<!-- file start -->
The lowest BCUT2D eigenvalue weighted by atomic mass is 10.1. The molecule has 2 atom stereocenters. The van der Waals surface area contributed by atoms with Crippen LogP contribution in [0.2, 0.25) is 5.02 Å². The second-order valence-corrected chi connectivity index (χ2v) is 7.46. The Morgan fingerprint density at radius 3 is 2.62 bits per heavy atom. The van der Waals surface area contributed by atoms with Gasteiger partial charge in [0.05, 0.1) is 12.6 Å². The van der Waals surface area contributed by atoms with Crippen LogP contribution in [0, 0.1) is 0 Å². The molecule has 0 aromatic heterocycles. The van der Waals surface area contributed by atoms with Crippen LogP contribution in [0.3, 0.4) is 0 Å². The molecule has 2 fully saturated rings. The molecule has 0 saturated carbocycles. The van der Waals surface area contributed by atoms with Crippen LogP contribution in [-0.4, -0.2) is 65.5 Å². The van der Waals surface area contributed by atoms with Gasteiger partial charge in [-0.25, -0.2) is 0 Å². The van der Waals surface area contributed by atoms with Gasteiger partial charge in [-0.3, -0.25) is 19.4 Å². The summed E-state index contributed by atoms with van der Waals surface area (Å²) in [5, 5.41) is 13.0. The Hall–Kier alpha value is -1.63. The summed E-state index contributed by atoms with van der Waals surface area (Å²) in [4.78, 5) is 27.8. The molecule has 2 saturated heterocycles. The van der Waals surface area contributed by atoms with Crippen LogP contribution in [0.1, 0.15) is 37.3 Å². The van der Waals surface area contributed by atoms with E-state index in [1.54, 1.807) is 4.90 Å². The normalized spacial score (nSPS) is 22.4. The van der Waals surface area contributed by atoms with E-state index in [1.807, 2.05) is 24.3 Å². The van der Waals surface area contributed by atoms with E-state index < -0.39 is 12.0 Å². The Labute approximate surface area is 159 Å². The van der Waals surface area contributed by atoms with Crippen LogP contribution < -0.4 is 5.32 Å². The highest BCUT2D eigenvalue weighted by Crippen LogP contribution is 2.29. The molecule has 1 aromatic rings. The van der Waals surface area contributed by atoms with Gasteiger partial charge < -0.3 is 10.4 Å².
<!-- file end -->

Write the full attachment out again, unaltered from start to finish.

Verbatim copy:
The lowest BCUT2D eigenvalue weighted by atomic mass is 10.1. The molecule has 2 atom stereocenters. The van der Waals surface area contributed by atoms with Crippen LogP contribution in [0.2, 0.25) is 5.02 Å². The second-order valence-corrected chi connectivity index (χ2v) is 7.46. The Morgan fingerprint density at radius 3 is 2.62 bits per heavy atom. The van der Waals surface area contributed by atoms with Gasteiger partial charge in [0.05, 0.1) is 12.6 Å². The van der Waals surface area contributed by atoms with Crippen LogP contribution in [0, 0.1) is 0 Å². The molecule has 0 aromatic heterocycles. The van der Waals surface area contributed by atoms with Crippen LogP contribution in [0.3, 0.4) is 0 Å². The molecule has 2 fully saturated rings. The molecule has 0 saturated carbocycles. The van der Waals surface area contributed by atoms with Crippen LogP contribution in [-0.4, -0.2) is 65.5 Å². The van der Waals surface area contributed by atoms with Gasteiger partial charge in [-0.25, -0.2) is 0 Å². The van der Waals surface area contributed by atoms with Gasteiger partial charge in [-0.3, -0.25) is 19.4 Å². The summed E-state index contributed by atoms with van der Waals surface area (Å²) in [5, 5.41) is 13.0. The Hall–Kier alpha value is -1.63. The summed E-state index contributed by atoms with van der Waals surface area (Å²) in [4.78, 5) is 27.8. The molecule has 2 saturated heterocycles. The van der Waals surface area contributed by atoms with Crippen LogP contribution in [0.1, 0.15) is 37.3 Å². The van der Waals surface area contributed by atoms with E-state index in [1.54, 1.807) is 4.90 Å². The normalized spacial score (nSPS) is 22.4. The van der Waals surface area contributed by atoms with E-state index in [1.807, 2.05) is 24.3 Å². The van der Waals surface area contributed by atoms with E-state index < -0.39 is 12.0 Å². The Labute approximate surface area is 159 Å². The van der Waals surface area contributed by atoms with Crippen LogP contribution < -0.4 is 5.32 Å². The highest BCUT2D eigenvalue weighted by Crippen LogP contribution is 2.29. The molecule has 1 aromatic rings. The van der Waals surface area contributed by atoms with Gasteiger partial charge < -0.3 is 10.4 Å².